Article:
The other problem is: yes, I know the author, to make a story, had to have Trent run all over town, but the sensible thing would have been to go to the police-as Trent had originally thought about-and explain everything. He wasn’t in all that much trouble at first.
This author has a similar problem I have in my first person writing, which is staying close to the character in scene. Sometimes, in the moment the narrator-first-person steps in and takes the reader out of the action/tension/emotion. The reader loses touch with the character.
Some unnecessary ‘ly’ words. A bit tighter writing all around is needed, but still a decent mystery that just gets crazier by the moment.
By Matt Baak
Bank robbers have stolen far more from a high secure vault than what expected to find. In addition to hundreds of millions in movie companies’ bearer bonds, they looted a national treasure given to the United States by Japan, and plans for a new submarine. Enter Kip Keplar, FBI consultant, who takes on the case.
It starts as a pretty good who- and how-dunnit. However, with ‘no time to lose’ there seems to be an awful lot of time that goes by with nothing happening. The mystery and the investigation get shoved onto a back burner amidst all of the extra stuff that doesn’t have anything to do with the main story. Plus, the plot gets more un-believable as it goes along.
Kip Keplar: 36, athletic, long flaxen blond hair, cobalt blue eyes, married with three children, operates a charity, drives a black A8 Audi, inherited wealth, former FBI and CIA agent, has a brother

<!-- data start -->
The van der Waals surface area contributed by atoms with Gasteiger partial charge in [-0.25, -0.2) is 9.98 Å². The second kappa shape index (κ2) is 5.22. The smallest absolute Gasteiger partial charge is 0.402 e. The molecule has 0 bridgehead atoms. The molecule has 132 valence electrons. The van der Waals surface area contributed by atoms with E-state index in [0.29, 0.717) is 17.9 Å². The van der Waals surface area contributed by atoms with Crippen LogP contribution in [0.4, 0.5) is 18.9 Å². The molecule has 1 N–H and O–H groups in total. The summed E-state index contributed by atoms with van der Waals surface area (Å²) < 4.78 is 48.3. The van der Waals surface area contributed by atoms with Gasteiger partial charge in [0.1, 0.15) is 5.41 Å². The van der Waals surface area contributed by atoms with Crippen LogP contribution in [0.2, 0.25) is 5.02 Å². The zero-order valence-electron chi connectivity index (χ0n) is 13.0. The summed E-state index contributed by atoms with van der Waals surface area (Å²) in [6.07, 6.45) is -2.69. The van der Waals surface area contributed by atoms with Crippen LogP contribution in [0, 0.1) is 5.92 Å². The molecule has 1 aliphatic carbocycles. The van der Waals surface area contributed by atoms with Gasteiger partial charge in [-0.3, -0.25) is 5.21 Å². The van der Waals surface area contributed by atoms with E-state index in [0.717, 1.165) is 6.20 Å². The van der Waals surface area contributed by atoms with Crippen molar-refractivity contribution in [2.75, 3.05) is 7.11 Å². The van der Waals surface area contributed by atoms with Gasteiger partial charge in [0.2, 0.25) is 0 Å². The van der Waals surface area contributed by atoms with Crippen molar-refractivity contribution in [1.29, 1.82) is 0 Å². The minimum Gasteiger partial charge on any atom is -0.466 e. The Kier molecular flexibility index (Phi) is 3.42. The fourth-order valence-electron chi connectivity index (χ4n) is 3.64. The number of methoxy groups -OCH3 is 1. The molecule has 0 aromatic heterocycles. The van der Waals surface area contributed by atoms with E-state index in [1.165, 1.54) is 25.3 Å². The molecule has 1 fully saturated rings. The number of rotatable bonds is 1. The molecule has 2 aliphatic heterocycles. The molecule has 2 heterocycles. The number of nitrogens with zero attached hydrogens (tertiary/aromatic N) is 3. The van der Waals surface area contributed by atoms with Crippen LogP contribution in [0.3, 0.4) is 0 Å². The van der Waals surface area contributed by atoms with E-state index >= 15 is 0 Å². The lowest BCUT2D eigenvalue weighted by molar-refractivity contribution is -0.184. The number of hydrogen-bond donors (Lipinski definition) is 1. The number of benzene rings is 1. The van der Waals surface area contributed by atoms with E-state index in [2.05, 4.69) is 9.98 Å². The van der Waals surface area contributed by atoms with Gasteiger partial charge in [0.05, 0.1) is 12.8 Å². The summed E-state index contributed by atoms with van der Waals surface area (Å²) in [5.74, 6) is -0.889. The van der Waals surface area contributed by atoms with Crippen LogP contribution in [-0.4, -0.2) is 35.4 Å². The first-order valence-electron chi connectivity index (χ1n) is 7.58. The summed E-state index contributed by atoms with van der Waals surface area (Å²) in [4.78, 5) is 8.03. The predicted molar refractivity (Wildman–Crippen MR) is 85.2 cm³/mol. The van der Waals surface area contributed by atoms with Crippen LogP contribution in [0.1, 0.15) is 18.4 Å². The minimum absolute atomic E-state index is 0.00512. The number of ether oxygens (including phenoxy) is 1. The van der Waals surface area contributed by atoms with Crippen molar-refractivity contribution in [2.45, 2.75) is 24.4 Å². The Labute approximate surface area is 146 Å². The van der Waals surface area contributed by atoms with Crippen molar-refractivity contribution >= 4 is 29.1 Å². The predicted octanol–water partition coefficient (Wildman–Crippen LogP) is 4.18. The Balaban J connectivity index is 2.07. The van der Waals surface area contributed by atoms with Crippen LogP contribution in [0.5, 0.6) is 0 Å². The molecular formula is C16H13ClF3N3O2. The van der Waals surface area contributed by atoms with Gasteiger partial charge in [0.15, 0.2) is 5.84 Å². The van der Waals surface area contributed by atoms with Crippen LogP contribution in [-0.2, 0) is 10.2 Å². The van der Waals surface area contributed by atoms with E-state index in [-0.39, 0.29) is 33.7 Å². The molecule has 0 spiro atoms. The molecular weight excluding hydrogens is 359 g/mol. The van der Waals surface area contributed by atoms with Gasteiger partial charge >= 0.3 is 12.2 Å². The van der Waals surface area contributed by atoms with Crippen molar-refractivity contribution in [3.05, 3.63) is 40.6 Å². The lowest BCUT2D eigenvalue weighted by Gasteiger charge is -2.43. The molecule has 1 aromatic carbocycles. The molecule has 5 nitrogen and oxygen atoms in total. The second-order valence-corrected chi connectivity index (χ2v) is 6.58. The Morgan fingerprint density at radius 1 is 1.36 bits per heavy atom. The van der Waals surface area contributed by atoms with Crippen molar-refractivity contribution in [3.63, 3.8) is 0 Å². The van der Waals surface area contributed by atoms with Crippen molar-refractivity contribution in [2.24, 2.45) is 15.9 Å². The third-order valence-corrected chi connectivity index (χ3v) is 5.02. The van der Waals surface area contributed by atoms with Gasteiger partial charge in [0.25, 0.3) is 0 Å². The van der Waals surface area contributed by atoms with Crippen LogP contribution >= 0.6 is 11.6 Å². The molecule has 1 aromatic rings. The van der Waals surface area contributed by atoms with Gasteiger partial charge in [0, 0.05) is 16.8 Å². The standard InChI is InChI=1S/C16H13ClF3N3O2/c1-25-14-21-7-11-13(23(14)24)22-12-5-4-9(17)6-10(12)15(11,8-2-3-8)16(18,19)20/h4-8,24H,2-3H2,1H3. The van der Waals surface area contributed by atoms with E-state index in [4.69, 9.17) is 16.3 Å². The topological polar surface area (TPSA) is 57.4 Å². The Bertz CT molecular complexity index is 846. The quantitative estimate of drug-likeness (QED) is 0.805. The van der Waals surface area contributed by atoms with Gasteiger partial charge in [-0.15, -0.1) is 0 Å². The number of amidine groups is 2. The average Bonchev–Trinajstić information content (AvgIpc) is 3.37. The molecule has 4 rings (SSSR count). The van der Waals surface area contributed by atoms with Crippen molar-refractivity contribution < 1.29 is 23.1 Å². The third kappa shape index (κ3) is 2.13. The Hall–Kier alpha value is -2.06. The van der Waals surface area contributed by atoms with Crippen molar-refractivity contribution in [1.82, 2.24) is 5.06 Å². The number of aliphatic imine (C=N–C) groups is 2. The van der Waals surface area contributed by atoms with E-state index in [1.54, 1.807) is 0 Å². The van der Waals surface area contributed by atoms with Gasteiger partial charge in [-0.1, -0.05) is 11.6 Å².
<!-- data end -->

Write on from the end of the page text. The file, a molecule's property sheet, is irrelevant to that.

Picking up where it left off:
Cam Walker: 44, senior VP of American Trust Bank, black curly hair, black eyes, 5’10”, on his second marriage, drives a silver Mercedes SL550 Roadster
Enrique ‘Ricky’ Alvaro: ex Marine
Mogul: smokes, criminal, missing the both small toes, average features
Reginald G. Parrington: bank president, nervous personality, short black hair, wears glasses
John Brozski: L.A. FBI Branch Assistant Director, 6’2”, athletic, steel gray balding hair,
Jessica Eggins: 45, small stature, works for the Smithsonian Institute, 5′ dark hair, dark eyes, pale skin
Sam ‘Little Sammy’ Cirrelli: father, brother and son dead, 5’9”, dark hair, mobster
One problem I had with Kip is I didn’t know what his job was until I was farther into the book. FBI employee or consultant or John’s friend? He ran a charity but there was no solid connection to the FBI until a much later explanation. (See continuity problem below.)
There’s a scene where an FBI agent makes a joke to a man who’s wife in the hospital? No!
A lot of secondary or minor characters with way too much background info.
I couldn’t sense any voices. Some characters spoke very formally, others tried to sound like a baddie. Conversations tended to be short or very long explanations.
Some chapters are headed by date, time, and location. Short and long chapters.
A few misspelled words.
There is a lot of ‘telling’ by the narrator especially in the action scenes. Just once did I get anywhere close to a character in scene. By staying at a distance, there are POV shifts within paragraphs and I lost the sense of tension. The narrator sometimes went farther out to make a general statement about matters, then back in toward the action. By doing this, the feel for the moment is lost, there is no emotion/feeling shown.
Some paragraphs have several sentences in a row that begin with the same word. One I saw had every sentence begin with ‘He’. Another word was ‘it’.
One strange thing I didn’t understand: Kip is desperately needed at the FBI office to discuss the case but when he arrives, he waits a long time before seeing anyone, and then is rushed again, but in the next scene he’s waiting around to hear a lengthy story.